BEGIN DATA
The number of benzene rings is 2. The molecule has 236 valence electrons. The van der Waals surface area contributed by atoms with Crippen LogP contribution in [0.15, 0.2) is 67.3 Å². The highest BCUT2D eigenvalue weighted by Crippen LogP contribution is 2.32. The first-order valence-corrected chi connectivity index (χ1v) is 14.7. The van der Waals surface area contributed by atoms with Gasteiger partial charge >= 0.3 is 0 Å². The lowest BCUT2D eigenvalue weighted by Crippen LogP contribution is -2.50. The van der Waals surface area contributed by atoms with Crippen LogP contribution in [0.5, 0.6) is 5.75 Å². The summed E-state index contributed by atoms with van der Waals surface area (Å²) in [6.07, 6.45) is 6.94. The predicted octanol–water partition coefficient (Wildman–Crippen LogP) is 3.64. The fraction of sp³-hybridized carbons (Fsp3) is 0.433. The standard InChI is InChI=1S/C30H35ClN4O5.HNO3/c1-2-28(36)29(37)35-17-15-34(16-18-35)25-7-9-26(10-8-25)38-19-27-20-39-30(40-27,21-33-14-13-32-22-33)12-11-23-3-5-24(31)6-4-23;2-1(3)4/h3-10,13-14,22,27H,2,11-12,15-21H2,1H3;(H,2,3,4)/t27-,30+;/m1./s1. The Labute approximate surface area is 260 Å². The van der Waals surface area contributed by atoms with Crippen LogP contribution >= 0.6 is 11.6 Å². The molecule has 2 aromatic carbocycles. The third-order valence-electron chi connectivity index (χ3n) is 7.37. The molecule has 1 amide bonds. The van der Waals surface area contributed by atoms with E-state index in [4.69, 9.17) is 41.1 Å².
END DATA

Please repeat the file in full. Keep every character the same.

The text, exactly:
The number of benzene rings is 2. The molecule has 236 valence electrons. The van der Waals surface area contributed by atoms with Crippen LogP contribution in [0.15, 0.2) is 67.3 Å². The highest BCUT2D eigenvalue weighted by Crippen LogP contribution is 2.32. The first-order valence-corrected chi connectivity index (χ1v) is 14.7. The van der Waals surface area contributed by atoms with Gasteiger partial charge >= 0.3 is 0 Å². The lowest BCUT2D eigenvalue weighted by Crippen LogP contribution is -2.50. The van der Waals surface area contributed by atoms with Crippen LogP contribution in [0.5, 0.6) is 5.75 Å². The summed E-state index contributed by atoms with van der Waals surface area (Å²) in [6.07, 6.45) is 6.94. The predicted octanol–water partition coefficient (Wildman–Crippen LogP) is 3.64. The fraction of sp³-hybridized carbons (Fsp3) is 0.433. The standard InChI is InChI=1S/C30H35ClN4O5.HNO3/c1-2-28(36)29(37)35-17-15-34(16-18-35)25-7-9-26(10-8-25)38-19-27-20-39-30(40-27,21-33-14-13-32-22-33)12-11-23-3-5-24(31)6-4-23;2-1(3)4/h3-10,13-14,22,27H,2,11-12,15-21H2,1H3;(H,2,3,4)/t27-,30+;/m1./s1. The Labute approximate surface area is 260 Å². The van der Waals surface area contributed by atoms with Crippen LogP contribution >= 0.6 is 11.6 Å². The molecule has 2 aromatic carbocycles. The third-order valence-electron chi connectivity index (χ3n) is 7.37. The molecule has 1 amide bonds. The van der Waals surface area contributed by atoms with E-state index in [4.69, 9.17) is 41.1 Å².